House blames Comelec for low party-list votes
MANILA, Philippines — Less than half of the voters took part in the party list election on May 13, a low participation rate that the House of Representatives blames on the Commission on Elections (Comelec).
The dismal voting results led to the defeat of 20 “reelectionist” party list groups, according to Ako Bicol Rep. Alfredo Garbin Jr.
At a hearing conducted by the House committee on public accounts, lawmakers on Wednesday scored the Comelec for not making the public aware of voting for sectoral representatives.
Only 27 million votes were cast for party list groups, or a mere 43 percent of the 63 million registered voters, said Minority Leader Danilo Suarez, chair of the committee. It was 46.5 percent in the 2016 presidential polls, according to Comelec data.
The low turnout and the glitches that marred the automated polls impaired the credibility of results for the party list election, the lawmakers said.
They said the Comelec did not wage an information campaign to inform voters that they were supposed to vote for sectoral candidates.
At back of ballot
Garbin called the electoral exercise a failure for the party list system. He claimed that Ako Bicol lost some 600,000 votes, blaming the Comelec for deciding to print the names of the party list groups on the back of the ballot.
Placing the party list candidates on the back was meant to minimize the length of the ballot, according to Comelec spokesperson James Jimenez.
Voters were to choose only one from among 134 party list groups listed on the back of the ballot.
On May 22, the Comelec, sitting as the National Board of Canvassers, proclaimed 51 party list organizations that won this year’s midterm elections. Eight groups received at least 2 percent of the votes cast in the party list election, while 43 others were awarded one seat each despite getting less than 2 percent.
Under the Constitution, 20 percent of the seats in the House of Representatives (now equivalent to 61 seats) are allotted for sectoral and marginalized groups.
Garbin said the voters “usually look only for their chosen candidates in the local races and would normally miss voting for the party list if they are not made aware because it is not mainstream for them.”
The votes for Ako Bicol were lower by 600,000 than what it got in the 2016 elections, according to Garbin.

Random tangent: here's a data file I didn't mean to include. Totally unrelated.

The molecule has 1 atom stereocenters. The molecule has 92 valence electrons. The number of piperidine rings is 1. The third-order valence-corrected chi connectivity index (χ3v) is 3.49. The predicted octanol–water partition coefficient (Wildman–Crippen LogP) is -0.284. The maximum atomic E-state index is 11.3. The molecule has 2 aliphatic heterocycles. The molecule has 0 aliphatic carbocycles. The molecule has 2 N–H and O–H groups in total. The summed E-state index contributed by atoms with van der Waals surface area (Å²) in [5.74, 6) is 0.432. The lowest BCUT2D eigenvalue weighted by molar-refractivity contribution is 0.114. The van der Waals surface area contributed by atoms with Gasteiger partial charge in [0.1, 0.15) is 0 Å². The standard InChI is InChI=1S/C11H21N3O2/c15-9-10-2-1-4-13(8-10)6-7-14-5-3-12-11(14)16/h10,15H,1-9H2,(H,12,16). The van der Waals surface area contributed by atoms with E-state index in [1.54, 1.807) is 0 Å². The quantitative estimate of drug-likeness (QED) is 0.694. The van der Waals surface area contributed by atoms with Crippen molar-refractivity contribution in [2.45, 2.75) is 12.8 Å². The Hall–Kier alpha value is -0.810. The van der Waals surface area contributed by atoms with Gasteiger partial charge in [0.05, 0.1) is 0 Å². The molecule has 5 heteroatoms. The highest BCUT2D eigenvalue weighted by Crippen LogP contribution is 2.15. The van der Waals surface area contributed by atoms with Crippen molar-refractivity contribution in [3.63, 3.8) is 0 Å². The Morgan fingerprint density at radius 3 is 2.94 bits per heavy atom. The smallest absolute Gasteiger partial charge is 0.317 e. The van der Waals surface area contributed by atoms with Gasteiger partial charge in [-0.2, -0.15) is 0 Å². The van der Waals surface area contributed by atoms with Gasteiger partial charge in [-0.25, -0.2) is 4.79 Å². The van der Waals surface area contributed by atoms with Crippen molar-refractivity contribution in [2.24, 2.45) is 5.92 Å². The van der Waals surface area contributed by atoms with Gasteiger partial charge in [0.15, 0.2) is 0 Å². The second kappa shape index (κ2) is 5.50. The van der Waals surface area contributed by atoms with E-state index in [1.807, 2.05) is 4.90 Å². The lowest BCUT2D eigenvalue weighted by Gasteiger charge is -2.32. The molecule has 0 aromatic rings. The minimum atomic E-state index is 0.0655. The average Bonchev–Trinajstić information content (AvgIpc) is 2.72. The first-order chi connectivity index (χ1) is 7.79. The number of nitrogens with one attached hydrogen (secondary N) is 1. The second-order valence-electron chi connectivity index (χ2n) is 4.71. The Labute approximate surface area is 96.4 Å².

Waste of funds, effort
He expressed disgust that party list groups might have just wasted funds and effort in the campaign, as many voters missed shading their vote for the groups “only because of circumstances.”
Agri Rep. Orestes Salon, whose group failed to land a seat in the 18th Congress, said the “unexpected” results, coupled with the reported glitches in the automated elections, had left losers perplexed.
“We don’t know what hit us. We don’t even have extreme recourse [to contest the results],” Salon said at the hearing.
House members also scored the Comelec for the seven-hour transmission glitch, and for supposedly choosing “low quality” materials for the elections despite a P9-billion budget.
“Despite being the fourth automated elections, it was failed by dangerous problems such as the delay in the delivery of supplies and equipment,” Suarez said.
He said the procurement law was not solely to blame. “The Comelec has a habit of dismissing audit findings and recommendations of procurement.”
The lawmaker expressed dismay at the Comelec for using “low quality” and “defective” supplies despite the availability of funds. The supplies came from winning bidders who submitted amounts way below the approved budget for the contract.
Helen Flores, Comelec deputy executive director for administration, said the poll body spent about P4 billion of the P5-billion allocation.
Records showed that a total of 1,665 storage cards were corrupted, while 961 vote-counting machines malfunctioned on Election Day.
“The election is a very sensitive process because it involves the right of our people to choose their leaders. We hope this inquiry does not end up with mistakes getting committed all over again in the next elections,” Suarez said in Filipino.
Jimenez said the seven-hour technical glitch did not interrupt the electronic transmission of results but only the relay of results to media terminals.
“Internally, we were able to confirm that data continued to be transmitted from the field even during that seven-hour period,” he said.
He maintained that data from precincts that were transmitted to the transparency server, which were used as bases for the proclamation of many local races, were “intact and untouched.”
Arwin Serrano, director of the poll watchdog Parish Pastoral Council for Responsible Voting (PPCRV), said the group helped the Comelec in the voters’ education, emphasizing the importance of voting for party list groups.
Merely data reporting
Jimenez said the Comelec stood by the results as these were reported.
The seven-hour glitch, he said, could not be used to manipulate the results, as what had not been seen was only the reporting of data.
“If this was manipulated, it could easily be discovered, as the data are supported by hard copies at the precinct level,” he said.
According to Jimenez, the Comelec has an ongoing “forensic investigation” to determine the cause of the 1,665 storage cards that were “corrupted.”
“We have held the remaining payments to the supplier (of the defective SD cards) so that we will be able to enforce some accountability,” he said.
Lawmakers will summon service providers such as Smartmatic, as well as election paraphernalia suppliers in the next House hearing.
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